To rent a car in the BVI at least 25 years old and hold a valid driver’s license. You will need to have a local temporary driving permit to drive in the British Virgin Islands. Get it at any car rental agency or at the Traffic Office by presenting your driver’s licence or an international driving permit.

Remember to drive on the left and be prepared for challenging road conditions.

Book your car in advance to get a better deal. If you make your booking on one of the car rental websites before you get to the BVI, you can save up to 50% .

Taxis in the BVI

Taxis are generally expensive but they are a hassle-free way to move around most of the islands. They are easily accessible in the main tourist areas and the drivers are also pretty good tour guides. Negotiate the fare before entering the car.

Buses in the BVI

There is no publicly run bus system anywhere in the British Virgin Islands. However, there are safari  buses which travel around Tortola and Virgin Gorda. For cheap transportation to well-known tourist spots, you should consider them.

Customs and Duty Free

Customs and Immigration offices are located on Tortola in Road Town and the West End, on Virgin Gorda in the Virgin Gorda Airport and on Jost Van Dyke in Great Harbour.

Visitors to the BVI can bring in food, with the exception of meat products, and can bring up to $10,000 in currency. 1L of alcohol per person is duty free. All pets will require an import permit from the Department Of Agriculture. Cats and dogs entering have to be vaccinated against Rabies.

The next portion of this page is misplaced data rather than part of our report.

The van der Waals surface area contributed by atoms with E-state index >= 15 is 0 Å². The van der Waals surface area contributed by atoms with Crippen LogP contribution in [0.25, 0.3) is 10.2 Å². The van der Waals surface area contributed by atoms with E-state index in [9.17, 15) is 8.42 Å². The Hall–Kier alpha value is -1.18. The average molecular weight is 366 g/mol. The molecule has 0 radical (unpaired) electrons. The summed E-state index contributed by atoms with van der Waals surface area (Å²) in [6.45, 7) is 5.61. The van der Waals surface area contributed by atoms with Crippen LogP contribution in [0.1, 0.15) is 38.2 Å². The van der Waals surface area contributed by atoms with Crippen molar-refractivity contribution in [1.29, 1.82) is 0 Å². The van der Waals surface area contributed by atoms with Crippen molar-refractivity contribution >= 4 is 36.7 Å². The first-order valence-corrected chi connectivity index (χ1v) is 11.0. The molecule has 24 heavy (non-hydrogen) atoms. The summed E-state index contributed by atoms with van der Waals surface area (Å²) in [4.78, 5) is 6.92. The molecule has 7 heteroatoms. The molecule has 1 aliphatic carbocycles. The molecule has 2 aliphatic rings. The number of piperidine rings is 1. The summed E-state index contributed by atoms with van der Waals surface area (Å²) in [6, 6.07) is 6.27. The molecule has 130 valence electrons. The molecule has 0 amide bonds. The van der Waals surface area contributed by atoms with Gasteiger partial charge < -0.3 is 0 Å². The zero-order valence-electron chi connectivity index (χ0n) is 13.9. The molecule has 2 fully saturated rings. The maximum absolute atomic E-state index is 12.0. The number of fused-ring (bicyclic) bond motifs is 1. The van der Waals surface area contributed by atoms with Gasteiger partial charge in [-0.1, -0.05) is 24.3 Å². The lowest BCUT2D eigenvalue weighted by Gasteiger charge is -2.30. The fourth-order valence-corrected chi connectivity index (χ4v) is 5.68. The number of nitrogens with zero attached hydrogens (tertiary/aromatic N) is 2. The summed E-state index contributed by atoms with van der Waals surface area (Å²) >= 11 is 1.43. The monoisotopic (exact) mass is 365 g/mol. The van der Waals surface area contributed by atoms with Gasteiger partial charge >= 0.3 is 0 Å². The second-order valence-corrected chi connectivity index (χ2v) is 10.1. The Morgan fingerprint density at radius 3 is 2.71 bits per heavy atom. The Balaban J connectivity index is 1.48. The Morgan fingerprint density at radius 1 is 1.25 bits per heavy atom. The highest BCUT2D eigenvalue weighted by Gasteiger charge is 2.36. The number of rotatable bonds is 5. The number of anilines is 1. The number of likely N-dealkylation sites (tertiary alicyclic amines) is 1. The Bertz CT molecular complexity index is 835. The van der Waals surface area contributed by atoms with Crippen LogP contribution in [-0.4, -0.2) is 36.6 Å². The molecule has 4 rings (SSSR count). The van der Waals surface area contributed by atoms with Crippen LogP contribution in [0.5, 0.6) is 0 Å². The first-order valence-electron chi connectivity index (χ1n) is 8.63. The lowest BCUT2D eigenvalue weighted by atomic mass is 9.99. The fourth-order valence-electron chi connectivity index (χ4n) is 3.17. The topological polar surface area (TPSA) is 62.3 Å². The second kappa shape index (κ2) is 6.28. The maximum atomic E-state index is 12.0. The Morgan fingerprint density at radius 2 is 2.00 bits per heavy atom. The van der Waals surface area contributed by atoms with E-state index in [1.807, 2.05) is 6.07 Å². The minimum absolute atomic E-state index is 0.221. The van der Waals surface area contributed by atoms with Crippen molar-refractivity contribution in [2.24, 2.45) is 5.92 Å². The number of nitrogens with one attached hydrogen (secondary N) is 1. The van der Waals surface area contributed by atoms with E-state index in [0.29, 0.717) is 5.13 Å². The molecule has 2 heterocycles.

Prohibited imports: illegal drugs, arms, explosives and ammunition, knives and deadly weapons, meat and meat products, hazardous materials, counterfeit money and goods, pornographic material

Determining what you can take home depends on your country of origin. Save your receipts because a  customs agent may ask to see them along with the items purchased.

Money and Banking

The offical currency in the BVI and is the U.S. Dollar. There are many banks all over the islands such as Scotia Bank, Banco Popular, First Caribbean and others. If you need to exchange currency, banks on the islands are your only option. Since their rates can be expensive, it is best to exchange money before you arrive.

You can find ATMs only on Tortola and Virgin Gorda. Each machine charges around $2 - $3 for a transaction fee.

MasterCard and Visa are widely accepted in BVI. However, visitors should not rely only on credit cards. Some places like small boutiques and shops accept only cash. Most taxi drivers alos do not accept credit cards. Beware of credit card fees and check with your bank to see what fees will be charged for transactions in the BVI.

Weather & sailing conditions